Colombian lawmakers passed a bill yesterday that allows President Gustavo Petro to seek peace deals illegal armed groups — guerrillas, dissident FARC, and criminal organizations — via negotiations and processes of surrender. The new law will allow illegal armed groups to move to temporary locations where orders for their capture and potential extraditions will be suspended until talks are concluded, reports Reuters.
Colombia’s government plans to increase taxes on oil and coal companies in order to finance a socially ambitious agenda — a move that is furiously opposed by the extractive sector, reports the Financial Times.
The oil tax proposal, along with a plan to ban fracking, are spooking companies, according to Bloomberg, which says “no other other major oil country is constraining the industry this much.” The Colombian Petroleum Association estimates Petro’s plans will spark a 30% drop in investment in the industry.
The U.S. hopes to settle the details of a proposed multinational force to be deployed to Haiti early next month. The troops would be led by a third country, with support from the U.S., officials told the Miami Herald, pushing back against reports that a proposed rapid action force was imperiled because no country has stepped up to lead it. (See yesterday’s post.)
The U.S. is in close talks with Canada on the issue. Though U.S. officials hope for Security Council support, “they are also planning contingencies for a multilateral force that would enter Haiti without formal U.N. authorization,” reports the Miami Herald.
The top U.S. and Canadian generals discussed Haiti’s security situation during a call yesterday, reports Reuters.
A group of Democratic U.S. senators is urging the Biden administration to immediately expand and extend immigration protections for Haitians in the United States as Haiti’s ongoing crisis deepens, reports the Miami Herald.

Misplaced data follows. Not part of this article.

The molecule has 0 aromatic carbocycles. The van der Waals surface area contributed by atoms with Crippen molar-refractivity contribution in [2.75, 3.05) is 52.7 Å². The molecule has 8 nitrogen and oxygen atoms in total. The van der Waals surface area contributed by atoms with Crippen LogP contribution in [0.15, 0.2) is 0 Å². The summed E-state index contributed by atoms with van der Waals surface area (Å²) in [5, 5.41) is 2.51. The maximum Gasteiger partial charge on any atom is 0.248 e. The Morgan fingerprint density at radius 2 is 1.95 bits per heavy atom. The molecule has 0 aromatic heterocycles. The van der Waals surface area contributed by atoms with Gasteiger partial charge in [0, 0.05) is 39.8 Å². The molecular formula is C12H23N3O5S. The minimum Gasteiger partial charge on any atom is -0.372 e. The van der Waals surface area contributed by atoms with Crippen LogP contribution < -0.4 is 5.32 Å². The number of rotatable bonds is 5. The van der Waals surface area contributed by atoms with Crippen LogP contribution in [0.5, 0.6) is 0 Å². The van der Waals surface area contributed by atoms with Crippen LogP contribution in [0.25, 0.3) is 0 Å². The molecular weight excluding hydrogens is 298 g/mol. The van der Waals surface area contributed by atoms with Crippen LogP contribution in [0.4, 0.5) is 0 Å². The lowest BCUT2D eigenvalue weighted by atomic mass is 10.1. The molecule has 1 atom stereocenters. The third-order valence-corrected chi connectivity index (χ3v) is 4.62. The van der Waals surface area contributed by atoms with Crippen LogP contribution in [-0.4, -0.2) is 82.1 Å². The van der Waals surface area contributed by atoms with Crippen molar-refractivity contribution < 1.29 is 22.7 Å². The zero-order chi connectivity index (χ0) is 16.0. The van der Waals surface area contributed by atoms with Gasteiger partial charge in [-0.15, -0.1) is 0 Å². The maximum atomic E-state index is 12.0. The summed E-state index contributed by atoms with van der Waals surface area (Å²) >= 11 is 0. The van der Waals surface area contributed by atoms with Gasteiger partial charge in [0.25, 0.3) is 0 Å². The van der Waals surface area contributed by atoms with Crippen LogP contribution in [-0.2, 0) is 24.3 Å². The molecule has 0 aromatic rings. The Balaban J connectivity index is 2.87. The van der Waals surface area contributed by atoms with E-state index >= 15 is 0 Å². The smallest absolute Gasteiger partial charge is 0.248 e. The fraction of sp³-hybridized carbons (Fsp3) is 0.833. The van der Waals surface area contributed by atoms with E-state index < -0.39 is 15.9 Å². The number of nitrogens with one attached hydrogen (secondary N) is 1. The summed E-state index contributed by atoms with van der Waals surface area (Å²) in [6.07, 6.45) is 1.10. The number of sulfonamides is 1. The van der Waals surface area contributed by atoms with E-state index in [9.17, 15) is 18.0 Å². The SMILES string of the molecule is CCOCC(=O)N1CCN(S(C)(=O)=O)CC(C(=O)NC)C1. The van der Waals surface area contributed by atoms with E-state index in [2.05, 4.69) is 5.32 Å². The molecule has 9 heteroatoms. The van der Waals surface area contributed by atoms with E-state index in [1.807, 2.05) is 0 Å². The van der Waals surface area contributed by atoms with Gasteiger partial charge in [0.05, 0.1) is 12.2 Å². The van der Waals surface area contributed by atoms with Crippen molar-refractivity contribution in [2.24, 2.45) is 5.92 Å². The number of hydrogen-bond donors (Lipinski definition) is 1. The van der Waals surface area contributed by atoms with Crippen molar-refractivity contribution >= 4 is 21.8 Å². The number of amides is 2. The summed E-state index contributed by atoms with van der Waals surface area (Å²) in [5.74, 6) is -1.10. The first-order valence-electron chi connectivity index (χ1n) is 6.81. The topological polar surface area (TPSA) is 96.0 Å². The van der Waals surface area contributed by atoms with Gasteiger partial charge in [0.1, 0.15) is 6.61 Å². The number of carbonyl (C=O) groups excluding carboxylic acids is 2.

Venezuelan politicians are discussing proposals for a fund that could release over $3 billion to provide humanitarian aid to Venezuela through the United Nations, reports Reuters. The proposals are aimed at reinvigorating stalled negotiations between Venezuela’s government and opposition parties.
Political infighting within Mexico’s ruling Morena party suggests a difficult future for the country’s dominant party after President Andrés Manuel López Obrador finishes his mandate in 2024, reports the Washington Post.
Gangs inside Ecuador’s penitentiary system are filling a power vacuum left by the state, and extort inmates for access to services and threaten their lives with violence, according to rights groups. (Reuters)
A Paraguayan congressional report connects former President Horacio Cartes to crimes ranging from cigarette smuggling to money laundering. It’s only the latest of a series of such accusations, notes InSight Crime.
Costa Rican President Rodrigo Chaves has a confrontational leadership style that has spurred clashes with the country’s legislature and press, but hasn’t hurt his popularity levels, reports Americas Quarterly.
Bolivia's government said it will temporarily suspend exports of food products including soy and beef. The move is aimed at safeguarding food security, amid protests in Santa Cruz, the country’s key farming region, reports Reuters.